Breast Cancer Related Lymphedema – Brief Review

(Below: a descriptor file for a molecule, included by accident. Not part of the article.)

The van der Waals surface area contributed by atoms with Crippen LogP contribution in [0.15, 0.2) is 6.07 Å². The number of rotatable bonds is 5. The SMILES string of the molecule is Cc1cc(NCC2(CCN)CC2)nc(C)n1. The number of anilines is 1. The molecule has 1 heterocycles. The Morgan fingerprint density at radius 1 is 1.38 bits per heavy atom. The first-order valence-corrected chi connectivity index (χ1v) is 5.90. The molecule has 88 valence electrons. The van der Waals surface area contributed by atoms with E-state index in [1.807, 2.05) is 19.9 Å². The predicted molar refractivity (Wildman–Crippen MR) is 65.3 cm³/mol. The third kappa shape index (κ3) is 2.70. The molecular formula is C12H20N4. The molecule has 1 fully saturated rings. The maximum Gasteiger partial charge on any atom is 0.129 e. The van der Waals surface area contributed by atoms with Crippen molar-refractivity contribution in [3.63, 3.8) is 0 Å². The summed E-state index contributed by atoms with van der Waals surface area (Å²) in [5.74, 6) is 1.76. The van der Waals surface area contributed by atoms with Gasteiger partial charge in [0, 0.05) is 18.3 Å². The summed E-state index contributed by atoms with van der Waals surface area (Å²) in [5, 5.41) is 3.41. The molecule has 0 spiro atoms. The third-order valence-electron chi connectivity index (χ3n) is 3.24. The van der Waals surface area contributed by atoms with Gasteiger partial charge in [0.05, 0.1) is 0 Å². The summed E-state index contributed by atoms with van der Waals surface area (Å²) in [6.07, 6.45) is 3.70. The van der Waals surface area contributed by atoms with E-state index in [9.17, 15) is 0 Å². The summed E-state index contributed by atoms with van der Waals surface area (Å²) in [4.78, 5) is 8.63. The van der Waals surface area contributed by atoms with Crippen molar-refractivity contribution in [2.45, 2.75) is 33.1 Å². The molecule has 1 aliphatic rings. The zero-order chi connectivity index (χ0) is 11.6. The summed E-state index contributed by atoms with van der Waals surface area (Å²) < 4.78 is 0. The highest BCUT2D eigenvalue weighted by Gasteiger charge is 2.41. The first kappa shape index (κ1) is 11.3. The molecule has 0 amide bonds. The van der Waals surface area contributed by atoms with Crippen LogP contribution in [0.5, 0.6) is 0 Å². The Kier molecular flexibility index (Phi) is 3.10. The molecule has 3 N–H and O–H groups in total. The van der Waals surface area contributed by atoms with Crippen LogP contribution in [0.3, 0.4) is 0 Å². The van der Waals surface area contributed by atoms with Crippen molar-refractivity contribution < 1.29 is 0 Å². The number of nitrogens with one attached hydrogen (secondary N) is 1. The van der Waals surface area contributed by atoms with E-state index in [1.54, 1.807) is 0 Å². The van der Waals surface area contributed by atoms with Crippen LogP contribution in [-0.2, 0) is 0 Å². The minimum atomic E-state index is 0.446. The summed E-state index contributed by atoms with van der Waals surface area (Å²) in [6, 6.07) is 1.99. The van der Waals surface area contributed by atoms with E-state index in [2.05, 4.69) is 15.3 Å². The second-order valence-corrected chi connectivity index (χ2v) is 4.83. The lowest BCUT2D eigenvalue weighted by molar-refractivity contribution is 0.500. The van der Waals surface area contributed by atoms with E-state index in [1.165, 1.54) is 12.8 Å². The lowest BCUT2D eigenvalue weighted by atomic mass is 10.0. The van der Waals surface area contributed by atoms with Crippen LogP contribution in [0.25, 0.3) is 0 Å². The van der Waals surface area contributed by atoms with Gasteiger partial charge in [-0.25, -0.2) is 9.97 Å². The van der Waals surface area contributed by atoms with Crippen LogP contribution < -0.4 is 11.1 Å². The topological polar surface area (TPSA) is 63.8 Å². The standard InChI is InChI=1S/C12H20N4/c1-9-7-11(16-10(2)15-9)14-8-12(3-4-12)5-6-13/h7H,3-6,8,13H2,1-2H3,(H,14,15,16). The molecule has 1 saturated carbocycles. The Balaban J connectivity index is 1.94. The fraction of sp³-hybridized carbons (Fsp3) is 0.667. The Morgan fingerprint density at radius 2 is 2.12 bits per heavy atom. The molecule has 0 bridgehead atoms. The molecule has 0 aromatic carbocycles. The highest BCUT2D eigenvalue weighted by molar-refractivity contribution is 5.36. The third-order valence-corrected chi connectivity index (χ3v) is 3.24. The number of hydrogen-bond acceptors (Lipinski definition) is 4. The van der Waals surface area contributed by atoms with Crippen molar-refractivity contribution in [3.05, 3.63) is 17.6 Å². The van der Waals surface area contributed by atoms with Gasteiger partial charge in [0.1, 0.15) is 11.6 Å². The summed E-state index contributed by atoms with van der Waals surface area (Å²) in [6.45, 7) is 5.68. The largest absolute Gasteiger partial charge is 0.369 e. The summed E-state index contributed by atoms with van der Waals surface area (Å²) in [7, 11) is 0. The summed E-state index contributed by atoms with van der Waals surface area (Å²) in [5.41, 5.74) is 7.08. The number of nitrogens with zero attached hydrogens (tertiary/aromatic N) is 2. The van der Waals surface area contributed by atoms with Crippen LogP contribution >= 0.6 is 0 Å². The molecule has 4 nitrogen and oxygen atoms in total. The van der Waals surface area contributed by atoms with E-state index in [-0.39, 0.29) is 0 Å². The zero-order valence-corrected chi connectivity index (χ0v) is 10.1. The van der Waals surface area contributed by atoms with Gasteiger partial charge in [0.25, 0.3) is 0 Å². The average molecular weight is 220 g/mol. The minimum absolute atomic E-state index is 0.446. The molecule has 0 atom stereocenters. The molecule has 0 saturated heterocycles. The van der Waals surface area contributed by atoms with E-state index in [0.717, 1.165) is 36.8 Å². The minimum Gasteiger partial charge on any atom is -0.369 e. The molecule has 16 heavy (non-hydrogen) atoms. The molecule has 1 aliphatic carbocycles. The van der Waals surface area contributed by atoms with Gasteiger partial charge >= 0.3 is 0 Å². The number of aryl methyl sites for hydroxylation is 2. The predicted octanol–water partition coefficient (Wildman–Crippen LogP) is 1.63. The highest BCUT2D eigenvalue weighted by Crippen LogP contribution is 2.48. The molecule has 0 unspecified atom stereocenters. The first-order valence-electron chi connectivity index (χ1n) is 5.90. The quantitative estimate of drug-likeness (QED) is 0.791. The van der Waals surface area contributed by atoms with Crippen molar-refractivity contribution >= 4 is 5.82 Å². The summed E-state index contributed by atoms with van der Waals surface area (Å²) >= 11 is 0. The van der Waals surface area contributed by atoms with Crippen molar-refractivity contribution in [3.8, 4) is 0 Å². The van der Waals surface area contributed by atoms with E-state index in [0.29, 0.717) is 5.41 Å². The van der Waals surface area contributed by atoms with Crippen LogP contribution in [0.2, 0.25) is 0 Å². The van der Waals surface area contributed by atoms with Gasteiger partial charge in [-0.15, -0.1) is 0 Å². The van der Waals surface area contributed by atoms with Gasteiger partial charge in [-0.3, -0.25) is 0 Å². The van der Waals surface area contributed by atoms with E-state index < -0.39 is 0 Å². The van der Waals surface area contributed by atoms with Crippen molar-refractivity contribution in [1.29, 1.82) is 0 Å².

Breast cancer related lymphedema is a progressive and often debilitating condition frequently observed after surgical and radiation treatment of breast cancer. Patients with breast cancer may develop lymphedema within few days to up to decades after treatment. It causes cosmetic deformity, continuous pain and psychological strain affecting quality of life. Lymphedema of arm has received significant attention because of its challenging management. Mastectomy, extent of axillary dissection, radiation therapy, age, wound infection, stage of the disease, and presence of positive lymph nodes are risk factors. Numerous methods have been described in literature for the assessment of lymphedema like volumetric methods (water displacement), serial circumferential measurements, tonometry, tissue dielectric constants, MRI and bioelectrical impedance. The complexity of breast cancer related lymphedema needs multidisciplinary therapeutic approach including surgical and non-surgical approaches.

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